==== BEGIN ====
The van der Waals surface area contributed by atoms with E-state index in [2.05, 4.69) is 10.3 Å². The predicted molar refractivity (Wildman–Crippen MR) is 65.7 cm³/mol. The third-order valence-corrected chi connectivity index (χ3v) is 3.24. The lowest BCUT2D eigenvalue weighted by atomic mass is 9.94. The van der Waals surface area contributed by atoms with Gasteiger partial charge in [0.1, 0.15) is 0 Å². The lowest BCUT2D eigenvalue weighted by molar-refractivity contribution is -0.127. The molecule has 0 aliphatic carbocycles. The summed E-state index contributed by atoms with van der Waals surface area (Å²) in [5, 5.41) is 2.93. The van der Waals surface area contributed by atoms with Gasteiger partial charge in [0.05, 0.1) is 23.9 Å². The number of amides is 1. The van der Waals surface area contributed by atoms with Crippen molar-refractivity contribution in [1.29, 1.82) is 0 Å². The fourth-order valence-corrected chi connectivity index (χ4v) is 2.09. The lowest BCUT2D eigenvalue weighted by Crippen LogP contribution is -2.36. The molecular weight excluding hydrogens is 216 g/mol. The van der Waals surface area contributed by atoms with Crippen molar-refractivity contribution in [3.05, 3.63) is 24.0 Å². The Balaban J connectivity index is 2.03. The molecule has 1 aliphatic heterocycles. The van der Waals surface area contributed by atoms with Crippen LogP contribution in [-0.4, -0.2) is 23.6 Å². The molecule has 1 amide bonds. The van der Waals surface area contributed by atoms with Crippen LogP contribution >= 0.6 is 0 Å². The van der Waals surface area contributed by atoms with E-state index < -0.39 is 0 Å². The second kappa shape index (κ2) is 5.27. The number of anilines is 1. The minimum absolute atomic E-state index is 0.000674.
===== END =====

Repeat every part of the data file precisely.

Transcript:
The van der Waals surface area contributed by atoms with E-state index in [2.05, 4.69) is 10.3 Å². The predicted molar refractivity (Wildman–Crippen MR) is 65.7 cm³/mol. The third-order valence-corrected chi connectivity index (χ3v) is 3.24. The lowest BCUT2D eigenvalue weighted by atomic mass is 9.94. The van der Waals surface area contributed by atoms with Gasteiger partial charge in [0.1, 0.15) is 0 Å². The lowest BCUT2D eigenvalue weighted by molar-refractivity contribution is -0.127. The molecule has 0 aliphatic carbocycles. The summed E-state index contributed by atoms with van der Waals surface area (Å²) in [5, 5.41) is 2.93. The van der Waals surface area contributed by atoms with Gasteiger partial charge in [0.05, 0.1) is 23.9 Å². The number of amides is 1. The van der Waals surface area contributed by atoms with Crippen molar-refractivity contribution in [1.29, 1.82) is 0 Å². The fourth-order valence-corrected chi connectivity index (χ4v) is 2.09. The lowest BCUT2D eigenvalue weighted by Crippen LogP contribution is -2.36. The molecular weight excluding hydrogens is 216 g/mol. The van der Waals surface area contributed by atoms with Crippen molar-refractivity contribution in [3.05, 3.63) is 24.0 Å². The Balaban J connectivity index is 2.03. The molecule has 1 aliphatic heterocycles. The van der Waals surface area contributed by atoms with Crippen LogP contribution in [-0.4, -0.2) is 23.6 Å². The molecule has 1 amide bonds. The van der Waals surface area contributed by atoms with Crippen LogP contribution >= 0.6 is 0 Å². The van der Waals surface area contributed by atoms with E-state index < -0.39 is 0 Å². The second kappa shape index (κ2) is 5.27. The number of anilines is 1. The minimum absolute atomic E-state index is 0.000674.